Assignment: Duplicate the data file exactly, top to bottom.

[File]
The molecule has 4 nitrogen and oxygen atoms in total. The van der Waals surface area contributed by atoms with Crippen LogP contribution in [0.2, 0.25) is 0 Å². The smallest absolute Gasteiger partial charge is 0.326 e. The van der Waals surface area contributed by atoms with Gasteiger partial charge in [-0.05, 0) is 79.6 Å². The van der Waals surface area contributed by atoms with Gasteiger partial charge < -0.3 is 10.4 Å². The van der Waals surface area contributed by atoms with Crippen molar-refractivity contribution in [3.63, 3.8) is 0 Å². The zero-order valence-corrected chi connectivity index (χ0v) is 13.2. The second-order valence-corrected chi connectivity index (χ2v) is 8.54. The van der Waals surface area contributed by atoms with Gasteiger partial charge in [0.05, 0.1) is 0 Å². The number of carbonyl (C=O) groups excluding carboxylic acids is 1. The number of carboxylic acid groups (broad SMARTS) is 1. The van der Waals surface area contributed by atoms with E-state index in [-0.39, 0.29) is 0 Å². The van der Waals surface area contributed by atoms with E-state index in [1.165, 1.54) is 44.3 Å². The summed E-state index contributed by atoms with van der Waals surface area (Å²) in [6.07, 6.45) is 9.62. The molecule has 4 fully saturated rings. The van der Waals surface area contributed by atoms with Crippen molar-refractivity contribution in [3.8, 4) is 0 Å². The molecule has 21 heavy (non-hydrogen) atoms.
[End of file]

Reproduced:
The molecule has 4 nitrogen and oxygen atoms in total. The van der Waals surface area contributed by atoms with Crippen LogP contribution in [0.2, 0.25) is 0 Å². The smallest absolute Gasteiger partial charge is 0.326 e. The van der Waals surface area contributed by atoms with Gasteiger partial charge in [-0.05, 0) is 79.6 Å². The van der Waals surface area contributed by atoms with Gasteiger partial charge < -0.3 is 10.4 Å². The van der Waals surface area contributed by atoms with Crippen molar-refractivity contribution in [3.63, 3.8) is 0 Å². The zero-order valence-corrected chi connectivity index (χ0v) is 13.2. The second-order valence-corrected chi connectivity index (χ2v) is 8.54. The van der Waals surface area contributed by atoms with Gasteiger partial charge in [0.05, 0.1) is 0 Å². The number of carbonyl (C=O) groups excluding carboxylic acids is 1. The number of carboxylic acid groups (broad SMARTS) is 1. The van der Waals surface area contributed by atoms with E-state index in [-0.39, 0.29) is 0 Å². The van der Waals surface area contributed by atoms with E-state index in [1.165, 1.54) is 44.3 Å². The summed E-state index contributed by atoms with van der Waals surface area (Å²) in [6.07, 6.45) is 9.62. The molecule has 4 fully saturated rings. The van der Waals surface area contributed by atoms with Crippen molar-refractivity contribution in [3.8, 4) is 0 Å². The molecule has 21 heavy (non-hydrogen) atoms.